Traditional graft preparation decreases physiologic responses, diminishes viscoelasticity, and reduces cellular viability of the conduit: A porcine saphenous vein model

Eric S. Wise, Kyle M. Hocking, Weifeng Luo, Daniel L. Feldman, Jun Song, Padmini Komalavilas, Joyce Cheung-Flynn, Colleen M. Brophy

Research output: Contribution to journalArticlepeer-review

7 Scopus citations

Abstract

Traditional methods of intraoperative human saphenous vein preparation for use as bypass grafts can be deleterious to the conduit. The purpose of this study was to characterize acute graft preparation injury, and to mitigate this harm via an improved preparation technique. Porcine saphenous veins were surgically harvested (unprepared controls, UnP) and prepared using traditional (TraP) and improved preparations (ImP). The TraP used unregulated radial distension, marking with a surgical skin marker and preservation in heparinized normal saline. ImP used pressure-regulated distension, brilliant blue FCF-based pen marking and preservation in heparinized Plasma-Lyte A. Rings from each preparation were suspended in a muscle bath for characterization of physiologic responses to vasoactive agents and viscoelasticity. Cellular viability was assessed using the methyl thiazolyl tetrazolium (MTT) assay and the terminal deoxynucleotidyl transferase dUTP nick-end labeling (TUNEL) assay for apoptosis. Contractile responses to potassium chloride (110 mM) and phenylephrine (10 μM), and endothelial-dependent and independent vasodilatory responses to carbachol (0.5 μM) and sodium nitroprusside (1 μM), respectively, were decreased in TraP tissues compared to both UnP and ImP tissues (p ≤ 0.05). TraP tissues demonstrated diminished viscoelasticity relative to UnP and ImP tissues (p ≤ 0.05), and reduced cellular viability relative to UnP control (p ≤ 0.01) by the MTT assay. On the TUNEL assay, TraP tissues demonstrated a greater degree of apoptosis relative to UnP and ImP tissues (p ≤ 0.01). In conclusion, an improved preparation technique prevents vascular graft smooth muscle and endothelial injury observed in tissues prepared using a traditional approach.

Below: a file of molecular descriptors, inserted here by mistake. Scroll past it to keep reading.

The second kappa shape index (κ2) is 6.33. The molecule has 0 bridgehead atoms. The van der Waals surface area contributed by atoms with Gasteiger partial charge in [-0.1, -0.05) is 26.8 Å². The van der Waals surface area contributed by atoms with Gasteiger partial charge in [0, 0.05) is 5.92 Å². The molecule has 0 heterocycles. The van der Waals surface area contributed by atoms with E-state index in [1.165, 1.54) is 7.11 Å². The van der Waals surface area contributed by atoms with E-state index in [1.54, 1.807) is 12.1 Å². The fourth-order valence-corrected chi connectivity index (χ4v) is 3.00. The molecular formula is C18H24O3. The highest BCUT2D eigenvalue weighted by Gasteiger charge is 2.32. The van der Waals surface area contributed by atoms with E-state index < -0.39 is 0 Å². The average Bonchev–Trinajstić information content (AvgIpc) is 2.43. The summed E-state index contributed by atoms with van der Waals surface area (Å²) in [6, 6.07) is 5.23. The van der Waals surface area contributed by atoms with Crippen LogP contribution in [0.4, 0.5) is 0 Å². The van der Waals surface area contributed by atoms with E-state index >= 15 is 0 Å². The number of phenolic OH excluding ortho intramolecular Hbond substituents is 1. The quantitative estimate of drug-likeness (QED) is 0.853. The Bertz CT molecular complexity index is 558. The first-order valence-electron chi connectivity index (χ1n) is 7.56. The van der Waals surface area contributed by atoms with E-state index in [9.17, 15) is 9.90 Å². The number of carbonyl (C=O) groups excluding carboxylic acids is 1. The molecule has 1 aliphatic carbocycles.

Original languageEnglish (US)
Pages (from-to)413-421
Number of pages9
JournalVascular Medicine (United Kingdom)
Volume21
Issue number5
DOIs
StatePublished - Oct 1 2016
Externally publishedYes

Bibliographical note

Funding Information:
The authors disclosed receipt of the following financial support for the research, authorship, and/or publication of this article: this study was supported in part with resources and materials from the VA Tennessee Valley Healthcare System; NIH R01HL70715-09 and a Biomedical Laboratory Research and Development Grant to CB for design and conduct of the study, collection, management, analysis, and interpretation of the data, and drafting and approval of the manuscript; and NIH R01HL105731-01A1 to JC for design and conduct of the study, collection, management, analysis, and interpretation of the data, and preparation, drafting and approval of the manuscript. Research materials and additional data may be obtained by contacting the corresponding author.

Publisher Copyright:
© 2016 SAGE Publications.

Keywords

  • coronary artery bypass
  • graft occlusion
  • peripheral arterial disease
  • vascular diseases
  • veins

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